The Changing Face of Marijuana and Marijuana Policy (1/3)

In a long, well-documented paper,  Dr. Kevin Sabet looks back at the history of marijuna legalization and challenges a fledgling, profit-hungry industry ready to take advantage of the new green (gold) rush. Dr Sabet details the consequences that can be drawn from marijuana legalization while deploring the abuses of medical marijuana. This article will be published in three different parts, starting from today until Friday, February 14.

In 1979, at the height of the marijuana legalization movement in the US, the head of the pro-legalization National Organization for the Reform of Marijuana Laws (NORML) told a newspaper that “We will use (medical marijuana) as a red herring to give marijuana a good name.” And did they ever. Though marijuana was not to be legalized in any form for another 17 years, so continued the long journey to make marijuana more accepted and normalized. And then there were the billionaires. In the period since the 1970s, three big-money funders, currency speculator George Soros, Progressive Insurance founder Peter Lewis, and University of Phoenix founder John Sperling, decided to help NORML and other groups reach their ultimate objective: the full legalization of marijuana sales.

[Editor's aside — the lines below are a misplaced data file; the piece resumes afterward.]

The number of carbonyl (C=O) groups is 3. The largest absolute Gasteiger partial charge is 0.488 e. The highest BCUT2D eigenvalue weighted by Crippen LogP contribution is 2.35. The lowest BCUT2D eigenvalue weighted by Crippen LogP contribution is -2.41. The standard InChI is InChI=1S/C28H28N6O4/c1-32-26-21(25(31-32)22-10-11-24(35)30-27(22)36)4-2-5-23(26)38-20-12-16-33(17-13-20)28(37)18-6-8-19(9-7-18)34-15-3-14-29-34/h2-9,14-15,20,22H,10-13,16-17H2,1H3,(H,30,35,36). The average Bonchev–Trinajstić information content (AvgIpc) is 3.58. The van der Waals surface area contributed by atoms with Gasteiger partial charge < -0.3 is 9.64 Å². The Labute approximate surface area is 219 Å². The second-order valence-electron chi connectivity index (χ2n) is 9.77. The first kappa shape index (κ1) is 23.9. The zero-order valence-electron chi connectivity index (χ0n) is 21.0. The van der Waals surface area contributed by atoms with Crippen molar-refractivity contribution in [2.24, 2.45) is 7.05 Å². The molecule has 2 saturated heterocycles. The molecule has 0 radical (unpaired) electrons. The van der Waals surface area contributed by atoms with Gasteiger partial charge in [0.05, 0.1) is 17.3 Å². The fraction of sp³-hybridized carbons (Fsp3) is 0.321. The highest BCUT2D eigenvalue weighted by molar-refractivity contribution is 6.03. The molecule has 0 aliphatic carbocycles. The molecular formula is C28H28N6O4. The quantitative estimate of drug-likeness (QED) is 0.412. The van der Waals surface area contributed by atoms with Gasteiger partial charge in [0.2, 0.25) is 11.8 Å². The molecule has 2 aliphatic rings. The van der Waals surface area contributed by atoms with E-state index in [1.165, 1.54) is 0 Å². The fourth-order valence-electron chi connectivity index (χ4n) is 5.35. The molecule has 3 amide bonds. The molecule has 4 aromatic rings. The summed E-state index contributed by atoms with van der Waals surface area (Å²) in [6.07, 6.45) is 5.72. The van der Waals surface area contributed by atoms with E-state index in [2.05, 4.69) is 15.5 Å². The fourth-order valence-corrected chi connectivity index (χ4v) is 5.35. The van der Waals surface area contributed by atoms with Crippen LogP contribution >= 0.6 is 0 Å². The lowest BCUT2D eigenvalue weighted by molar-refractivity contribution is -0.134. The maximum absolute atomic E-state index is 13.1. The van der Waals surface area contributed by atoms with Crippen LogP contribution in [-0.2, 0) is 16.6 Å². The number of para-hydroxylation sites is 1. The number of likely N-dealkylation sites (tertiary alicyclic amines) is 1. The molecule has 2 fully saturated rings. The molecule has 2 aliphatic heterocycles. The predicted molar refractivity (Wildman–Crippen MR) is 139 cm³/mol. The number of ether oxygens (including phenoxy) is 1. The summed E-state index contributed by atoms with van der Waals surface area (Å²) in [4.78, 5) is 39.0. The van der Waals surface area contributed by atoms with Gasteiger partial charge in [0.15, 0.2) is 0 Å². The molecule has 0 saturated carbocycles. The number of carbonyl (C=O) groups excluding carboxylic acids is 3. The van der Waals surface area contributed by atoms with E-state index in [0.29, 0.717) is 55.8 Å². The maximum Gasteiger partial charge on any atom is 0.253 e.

Dr Kevin Sabet

Since then, 20 states and the District of Columbia have legalized marijuana as “medicine” for anyone with a debilitating disease, back pain, or headaches, or…you get the picture. It didn’t seem to matter that the American Medical Association, Glaucoma Society, MS Foundation, or Cancer Institute do not recommend smoking marijuana as “medicine” (or otherwise), and look down upon the state-based, non-pharmacy distribution of marijuana. Voters in those states, bombarded with ads promising marijuana as a cure-all, have decided otherwise. And now two states that started with medicalization have legalized marijuana outright.

How Did We Get Here and Where Are We Going ?